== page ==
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Title: Adapting and evaluating a Hospital2Home case conference service for patients with severe Progressive Idiopathic Fibrotic Interstitial Lung Disease
Author: Bajwah, Sabrina
ISNI:       0000 0004 5991 3023
Awarding Body: King's College London
Current Institution: King's College London (University of London)
Date of Award: 2016
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Patients with Progressive Idiopathic Fibrotic Interstitial Lung Diseases (PIF-ILD) have a median survival of 3 years. Research into the palliative care needs of these patients is limited. The Hospital2Home (H2H) case conference (CC) is a new multi-professional, patient centred intervention at the end-of-life. Individualised care plans provide a comprehensive Palliative Care assessment with follow up. Research into use of H2H in the UK or the non-malignant setting has not been carried out. This thesis describes a study which aimed to develop and evaluate H2H in PIF-ILD. The study followed the Medical Research Council’s (MRC) guidance on developing and evaluating complex interventions, focussing on the Development and Feasibility/Piloting stages and using a sequential mixed methods study design. The Development stage included a systematic review which showed a paucity of interventions to improve symptoms and quality of life (Qol). Qualitative in-depth interviews of 18 patients, informal caregivers and HPs showed that patients had uncontrolled symptoms which profoundly impacted on every part of patients’ and informal caregivers’ lives. There was good understanding of the terminal nature of PIF-ILD but a poor understanding of prognosis. All participants were positive about H2H. The adapted H2H model was trialled in a fast-track Randomised Controlled Trial (RCT) forming the Feasibility/Piloting stage. 122 patients were screened of which 53 were randomised. The primary outcome was mean change in Palliative Care Outcome Score (POS) at 4 weeks- Fast-Track -5.7 (7.5) vs Waiting List -0.4 (8.0) p=0.02. There were also improvements in patient Qol, anxiety and depression scores and informal caregiver anxiety and depression scores. The intervention and study design were largely both feasible and acceptable. Findings from this PhD suggest that H2H may improve palliative care needs, Qol and anxiety and depression in PIF-ILD. Further research is needed to evaluate these results in a larger Evaluation trial.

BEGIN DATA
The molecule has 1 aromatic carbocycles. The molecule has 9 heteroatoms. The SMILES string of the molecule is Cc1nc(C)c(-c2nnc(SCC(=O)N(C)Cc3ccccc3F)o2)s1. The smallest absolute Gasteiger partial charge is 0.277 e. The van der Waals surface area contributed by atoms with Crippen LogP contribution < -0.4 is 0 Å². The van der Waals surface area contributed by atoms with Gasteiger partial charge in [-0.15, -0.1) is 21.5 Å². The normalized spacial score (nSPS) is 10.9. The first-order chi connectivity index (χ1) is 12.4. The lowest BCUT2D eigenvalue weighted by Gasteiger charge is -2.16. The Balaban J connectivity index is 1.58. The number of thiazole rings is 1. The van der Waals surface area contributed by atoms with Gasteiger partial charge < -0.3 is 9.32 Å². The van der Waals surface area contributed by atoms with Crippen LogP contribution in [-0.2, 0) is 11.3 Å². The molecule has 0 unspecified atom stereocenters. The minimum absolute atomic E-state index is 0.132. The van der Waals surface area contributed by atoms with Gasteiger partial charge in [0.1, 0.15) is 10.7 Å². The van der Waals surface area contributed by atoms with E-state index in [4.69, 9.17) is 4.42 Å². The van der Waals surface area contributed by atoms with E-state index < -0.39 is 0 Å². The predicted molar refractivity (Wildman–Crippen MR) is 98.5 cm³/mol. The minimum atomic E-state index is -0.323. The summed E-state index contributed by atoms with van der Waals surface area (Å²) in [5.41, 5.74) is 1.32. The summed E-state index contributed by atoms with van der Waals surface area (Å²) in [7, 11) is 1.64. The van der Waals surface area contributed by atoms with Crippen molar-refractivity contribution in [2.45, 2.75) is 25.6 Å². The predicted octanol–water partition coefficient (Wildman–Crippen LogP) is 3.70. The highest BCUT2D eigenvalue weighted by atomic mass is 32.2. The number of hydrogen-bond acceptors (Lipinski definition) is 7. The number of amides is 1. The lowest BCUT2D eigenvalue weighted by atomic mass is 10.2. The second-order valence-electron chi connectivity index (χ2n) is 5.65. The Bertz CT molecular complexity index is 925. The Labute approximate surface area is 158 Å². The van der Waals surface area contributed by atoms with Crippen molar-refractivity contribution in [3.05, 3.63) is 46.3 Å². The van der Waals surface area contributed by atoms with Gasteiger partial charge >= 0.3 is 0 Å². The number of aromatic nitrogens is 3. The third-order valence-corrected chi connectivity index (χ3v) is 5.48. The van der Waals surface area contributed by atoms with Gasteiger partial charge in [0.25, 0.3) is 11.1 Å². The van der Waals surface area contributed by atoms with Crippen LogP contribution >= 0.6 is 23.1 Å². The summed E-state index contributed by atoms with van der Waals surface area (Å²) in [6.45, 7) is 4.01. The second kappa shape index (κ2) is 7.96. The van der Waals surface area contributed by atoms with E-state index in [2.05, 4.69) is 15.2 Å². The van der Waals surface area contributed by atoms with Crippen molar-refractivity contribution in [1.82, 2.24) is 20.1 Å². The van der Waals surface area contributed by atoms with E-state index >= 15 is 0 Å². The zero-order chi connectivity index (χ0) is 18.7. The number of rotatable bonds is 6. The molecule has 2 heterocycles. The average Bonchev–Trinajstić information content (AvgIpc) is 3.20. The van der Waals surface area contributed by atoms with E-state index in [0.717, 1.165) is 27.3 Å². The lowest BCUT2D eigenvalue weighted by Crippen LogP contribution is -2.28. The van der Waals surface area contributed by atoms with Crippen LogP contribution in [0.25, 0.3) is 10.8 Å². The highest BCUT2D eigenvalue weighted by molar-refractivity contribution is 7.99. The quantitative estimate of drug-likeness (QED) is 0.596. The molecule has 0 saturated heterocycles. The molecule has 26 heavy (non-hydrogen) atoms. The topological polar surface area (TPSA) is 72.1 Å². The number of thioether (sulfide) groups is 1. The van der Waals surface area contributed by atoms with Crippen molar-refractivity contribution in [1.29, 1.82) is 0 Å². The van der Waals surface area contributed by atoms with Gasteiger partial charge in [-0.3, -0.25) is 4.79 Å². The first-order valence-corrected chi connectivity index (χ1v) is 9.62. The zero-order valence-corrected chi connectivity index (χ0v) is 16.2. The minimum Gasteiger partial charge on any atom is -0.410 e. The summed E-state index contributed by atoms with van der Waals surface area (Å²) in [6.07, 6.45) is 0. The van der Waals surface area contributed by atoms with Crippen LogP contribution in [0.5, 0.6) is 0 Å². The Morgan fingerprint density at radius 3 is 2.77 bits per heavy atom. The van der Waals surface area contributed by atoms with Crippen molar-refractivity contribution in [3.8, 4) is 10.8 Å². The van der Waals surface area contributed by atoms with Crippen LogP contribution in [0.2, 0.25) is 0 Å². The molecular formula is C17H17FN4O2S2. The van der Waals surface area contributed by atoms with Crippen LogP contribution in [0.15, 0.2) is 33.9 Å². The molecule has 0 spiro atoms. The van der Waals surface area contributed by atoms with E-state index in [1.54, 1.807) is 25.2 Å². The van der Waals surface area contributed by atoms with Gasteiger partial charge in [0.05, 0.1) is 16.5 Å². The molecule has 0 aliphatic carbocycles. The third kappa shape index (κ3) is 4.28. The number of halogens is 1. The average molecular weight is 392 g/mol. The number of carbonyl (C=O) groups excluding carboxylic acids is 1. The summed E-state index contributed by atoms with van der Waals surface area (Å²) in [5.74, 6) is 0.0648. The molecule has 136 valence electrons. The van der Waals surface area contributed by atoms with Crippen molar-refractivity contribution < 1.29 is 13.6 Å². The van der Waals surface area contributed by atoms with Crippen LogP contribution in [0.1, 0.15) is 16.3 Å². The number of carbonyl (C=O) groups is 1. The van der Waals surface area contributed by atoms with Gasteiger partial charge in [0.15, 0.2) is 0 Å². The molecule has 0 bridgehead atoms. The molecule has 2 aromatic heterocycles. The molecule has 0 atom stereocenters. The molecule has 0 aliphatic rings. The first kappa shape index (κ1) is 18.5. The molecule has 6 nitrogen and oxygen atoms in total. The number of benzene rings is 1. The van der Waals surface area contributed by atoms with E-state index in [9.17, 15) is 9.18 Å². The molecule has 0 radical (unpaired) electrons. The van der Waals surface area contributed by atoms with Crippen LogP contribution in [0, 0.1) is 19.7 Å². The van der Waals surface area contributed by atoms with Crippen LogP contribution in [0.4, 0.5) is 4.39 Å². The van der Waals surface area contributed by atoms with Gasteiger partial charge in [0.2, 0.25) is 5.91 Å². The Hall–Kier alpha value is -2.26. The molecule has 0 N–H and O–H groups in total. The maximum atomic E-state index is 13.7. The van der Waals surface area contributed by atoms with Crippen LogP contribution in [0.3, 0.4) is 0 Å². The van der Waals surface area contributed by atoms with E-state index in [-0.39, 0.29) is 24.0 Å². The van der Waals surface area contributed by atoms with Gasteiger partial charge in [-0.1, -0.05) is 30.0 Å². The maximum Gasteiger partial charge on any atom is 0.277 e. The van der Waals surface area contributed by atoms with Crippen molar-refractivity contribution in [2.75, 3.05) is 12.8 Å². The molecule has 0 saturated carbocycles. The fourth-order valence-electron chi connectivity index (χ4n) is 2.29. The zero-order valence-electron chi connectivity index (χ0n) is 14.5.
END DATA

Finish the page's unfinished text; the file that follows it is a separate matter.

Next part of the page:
Supervisor: Koffman, Jonathan Simon ; Higginson, Irene Julie Sponsor: Not available
Qualification Name: Thesis (Ph.D.) Qualification Level: Doctoral
EThOS ID:  DOI: Not available